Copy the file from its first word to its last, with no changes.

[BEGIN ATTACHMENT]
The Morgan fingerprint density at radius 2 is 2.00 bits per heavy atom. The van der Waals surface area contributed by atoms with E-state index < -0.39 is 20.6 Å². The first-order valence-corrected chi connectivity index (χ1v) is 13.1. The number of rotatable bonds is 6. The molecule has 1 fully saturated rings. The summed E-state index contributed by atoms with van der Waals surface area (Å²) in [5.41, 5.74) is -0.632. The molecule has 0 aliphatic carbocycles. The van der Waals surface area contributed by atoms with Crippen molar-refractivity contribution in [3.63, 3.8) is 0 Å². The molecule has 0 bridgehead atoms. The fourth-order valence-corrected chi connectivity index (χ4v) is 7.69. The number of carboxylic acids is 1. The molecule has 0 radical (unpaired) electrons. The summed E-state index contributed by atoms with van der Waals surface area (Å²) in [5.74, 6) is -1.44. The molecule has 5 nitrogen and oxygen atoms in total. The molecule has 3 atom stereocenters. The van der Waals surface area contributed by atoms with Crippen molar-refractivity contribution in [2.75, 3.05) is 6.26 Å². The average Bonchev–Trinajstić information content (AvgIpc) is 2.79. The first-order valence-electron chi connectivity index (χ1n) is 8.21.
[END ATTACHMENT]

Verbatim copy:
The Morgan fingerprint density at radius 2 is 2.00 bits per heavy atom. The van der Waals surface area contributed by atoms with E-state index < -0.39 is 20.6 Å². The first-order valence-corrected chi connectivity index (χ1v) is 13.1. The number of rotatable bonds is 6. The molecule has 1 fully saturated rings. The summed E-state index contributed by atoms with van der Waals surface area (Å²) in [5.41, 5.74) is -0.632. The molecule has 0 aliphatic carbocycles. The van der Waals surface area contributed by atoms with Crippen molar-refractivity contribution in [3.63, 3.8) is 0 Å². The molecule has 0 bridgehead atoms. The fourth-order valence-corrected chi connectivity index (χ4v) is 7.69. The number of carboxylic acids is 1. The molecule has 0 radical (unpaired) electrons. The summed E-state index contributed by atoms with van der Waals surface area (Å²) in [5.74, 6) is -1.44. The molecule has 5 nitrogen and oxygen atoms in total. The molecule has 3 atom stereocenters. The van der Waals surface area contributed by atoms with Crippen molar-refractivity contribution in [2.75, 3.05) is 6.26 Å². The average Bonchev–Trinajstić information content (AvgIpc) is 2.79. The first-order valence-electron chi connectivity index (χ1n) is 8.21.